Among all the different regions where death metal has come from, the Polish scene has been particularly enchanting, with bands like Behemoth and Vader being some of the more prominent flag-bearers of Polish death metal. Sphere joins the ranks of these bands with Homo Hereticus, their second full length album to date since their formation 10 years ago, and boasting past and present members of bands such as Revelation of Doom and Hate in their lineup.
As the opening riffs of Forever Sworn to Blasphemy greets the listener, one is instantly reminded of fellow countrymen such as Infernal War in the tone of the guitar and in the ferocity of the music, especially with the buzzing trem-picked riffs, though Sphere prefers to take a slower and more intense approach to the execution of their music. Throughout the album as well, the Immolation influence is clearly audible, with many sections that are reminiscent of the former, and Analripper’s vocals sound almost similar to Immolation‘s Ross Dolan. Analripper also constantly shows off his vocal range, going from a guttural death growl to grindcore-ish squeal vocals like on Godless Profanity and Psalm to the Dark One.
The technicality of the individual instruments are also displayed generously, with songs often littered with complex and progressive-sounding guitar riffs by Lucas and Cthulu, such as those on Godless Profanity and Devils Reunion, topped by the relentless and forceful pounding on the skins by Th0rn. There is also the inclusion of typical brutal death metal moments with not only the heavy chugging riffs, but also the punctuating of these riffs with pinch harmonics, like on Third Scent Carcass. Th0rn displays his abilities best on tracks like Holistic Paralisys, with the constant and precise gravity blasts being some of the personal highlights of the track. The bass of Burning also presents a constantly ominous, rumbling presence throughout the album, giving a somewhat groovy feel to the music.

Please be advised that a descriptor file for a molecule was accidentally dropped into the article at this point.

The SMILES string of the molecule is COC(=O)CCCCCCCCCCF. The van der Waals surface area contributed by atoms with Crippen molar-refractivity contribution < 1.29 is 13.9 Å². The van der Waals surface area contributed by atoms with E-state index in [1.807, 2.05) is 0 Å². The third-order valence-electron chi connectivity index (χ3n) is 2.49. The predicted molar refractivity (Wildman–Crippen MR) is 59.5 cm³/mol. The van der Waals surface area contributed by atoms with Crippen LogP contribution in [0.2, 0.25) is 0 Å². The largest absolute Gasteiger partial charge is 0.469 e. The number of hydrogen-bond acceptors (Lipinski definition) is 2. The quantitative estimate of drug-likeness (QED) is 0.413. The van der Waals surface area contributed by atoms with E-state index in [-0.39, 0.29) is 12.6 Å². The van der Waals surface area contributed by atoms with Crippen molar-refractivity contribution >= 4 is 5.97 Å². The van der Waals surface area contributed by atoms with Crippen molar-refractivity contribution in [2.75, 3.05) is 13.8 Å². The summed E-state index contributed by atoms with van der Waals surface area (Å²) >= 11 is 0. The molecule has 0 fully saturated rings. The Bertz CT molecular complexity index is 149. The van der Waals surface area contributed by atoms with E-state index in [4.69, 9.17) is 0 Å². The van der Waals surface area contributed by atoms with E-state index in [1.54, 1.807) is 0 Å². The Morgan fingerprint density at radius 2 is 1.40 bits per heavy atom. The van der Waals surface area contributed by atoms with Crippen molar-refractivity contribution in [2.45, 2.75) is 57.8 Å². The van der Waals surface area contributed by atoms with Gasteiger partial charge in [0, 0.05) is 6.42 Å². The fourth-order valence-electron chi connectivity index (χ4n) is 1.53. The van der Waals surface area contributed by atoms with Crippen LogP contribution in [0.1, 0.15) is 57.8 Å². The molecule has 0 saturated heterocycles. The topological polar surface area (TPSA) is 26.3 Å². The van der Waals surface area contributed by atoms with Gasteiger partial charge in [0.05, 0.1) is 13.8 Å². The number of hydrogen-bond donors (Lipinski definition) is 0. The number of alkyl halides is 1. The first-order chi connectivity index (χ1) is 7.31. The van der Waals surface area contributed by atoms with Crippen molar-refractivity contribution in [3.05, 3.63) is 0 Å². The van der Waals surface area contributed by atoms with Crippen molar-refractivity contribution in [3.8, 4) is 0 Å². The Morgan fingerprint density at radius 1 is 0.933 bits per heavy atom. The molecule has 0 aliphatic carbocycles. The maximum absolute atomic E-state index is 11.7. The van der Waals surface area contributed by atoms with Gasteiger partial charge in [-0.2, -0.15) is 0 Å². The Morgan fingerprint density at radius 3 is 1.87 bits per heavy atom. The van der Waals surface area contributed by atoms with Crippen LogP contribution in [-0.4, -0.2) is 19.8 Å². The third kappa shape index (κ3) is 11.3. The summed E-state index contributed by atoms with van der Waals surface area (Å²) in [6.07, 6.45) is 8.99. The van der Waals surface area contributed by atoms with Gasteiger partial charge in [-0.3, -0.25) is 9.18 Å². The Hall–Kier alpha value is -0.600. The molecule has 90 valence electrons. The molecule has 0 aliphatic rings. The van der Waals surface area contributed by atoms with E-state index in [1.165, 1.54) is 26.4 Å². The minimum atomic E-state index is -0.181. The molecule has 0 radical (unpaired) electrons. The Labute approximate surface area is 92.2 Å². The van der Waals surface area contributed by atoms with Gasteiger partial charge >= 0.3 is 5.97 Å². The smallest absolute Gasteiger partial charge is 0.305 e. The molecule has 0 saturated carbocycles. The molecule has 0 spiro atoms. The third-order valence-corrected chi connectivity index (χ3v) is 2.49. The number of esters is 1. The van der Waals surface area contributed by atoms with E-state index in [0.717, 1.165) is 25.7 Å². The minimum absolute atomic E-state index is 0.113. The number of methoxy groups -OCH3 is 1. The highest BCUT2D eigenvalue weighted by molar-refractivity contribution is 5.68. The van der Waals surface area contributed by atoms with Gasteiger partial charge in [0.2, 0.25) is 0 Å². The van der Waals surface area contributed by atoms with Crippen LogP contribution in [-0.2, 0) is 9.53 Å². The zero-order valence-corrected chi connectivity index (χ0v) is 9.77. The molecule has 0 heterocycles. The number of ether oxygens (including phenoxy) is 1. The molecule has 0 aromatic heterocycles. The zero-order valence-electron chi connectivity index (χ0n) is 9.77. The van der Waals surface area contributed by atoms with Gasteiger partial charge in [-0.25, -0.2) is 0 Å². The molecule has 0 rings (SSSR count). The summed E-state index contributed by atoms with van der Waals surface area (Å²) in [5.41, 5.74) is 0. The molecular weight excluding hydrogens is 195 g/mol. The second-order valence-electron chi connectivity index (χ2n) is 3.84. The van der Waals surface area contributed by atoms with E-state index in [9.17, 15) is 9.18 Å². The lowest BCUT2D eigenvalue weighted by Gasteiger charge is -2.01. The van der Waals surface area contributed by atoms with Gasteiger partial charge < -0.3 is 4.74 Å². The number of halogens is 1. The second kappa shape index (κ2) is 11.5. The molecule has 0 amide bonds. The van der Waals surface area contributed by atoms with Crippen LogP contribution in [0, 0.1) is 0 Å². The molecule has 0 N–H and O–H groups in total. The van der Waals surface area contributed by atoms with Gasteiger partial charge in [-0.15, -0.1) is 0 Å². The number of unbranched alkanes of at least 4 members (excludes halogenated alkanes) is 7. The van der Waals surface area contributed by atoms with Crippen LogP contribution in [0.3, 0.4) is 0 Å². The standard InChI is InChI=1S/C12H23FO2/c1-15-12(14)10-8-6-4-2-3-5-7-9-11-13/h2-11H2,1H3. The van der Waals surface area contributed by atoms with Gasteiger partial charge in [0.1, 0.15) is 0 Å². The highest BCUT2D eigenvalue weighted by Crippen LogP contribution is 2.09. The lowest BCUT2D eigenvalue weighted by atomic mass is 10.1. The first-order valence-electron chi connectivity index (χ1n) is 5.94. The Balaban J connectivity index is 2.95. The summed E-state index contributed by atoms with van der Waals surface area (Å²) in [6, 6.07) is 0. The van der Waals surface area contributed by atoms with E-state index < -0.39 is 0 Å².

For the most part though, the material on Homo Hereticus is blistering and relentless death metal, and at times with a slightly blackened edge infused to increase the intensity and heaviness in the music. The various sound samples that are included on tracks like Sadisfucktion also serve to provide some entertainment value, allowing the track to really live up to its title. Furthermore, the straightforward song structure of short tracks like Sadisfucktion and Grave’s Cold Darkness at times give the album a grindcore feel. The organ at the beginning of Holistic Paralisys even reminds listeners of such moments that death/doom bands like Acid Witch like to utilise, and it is the inclusion of moments and surprises like these that keep listeners constantly engaged throughout the entirety of the album, not knowing what to expect next, making Homo Hereticus a thoroughly enjoyable release.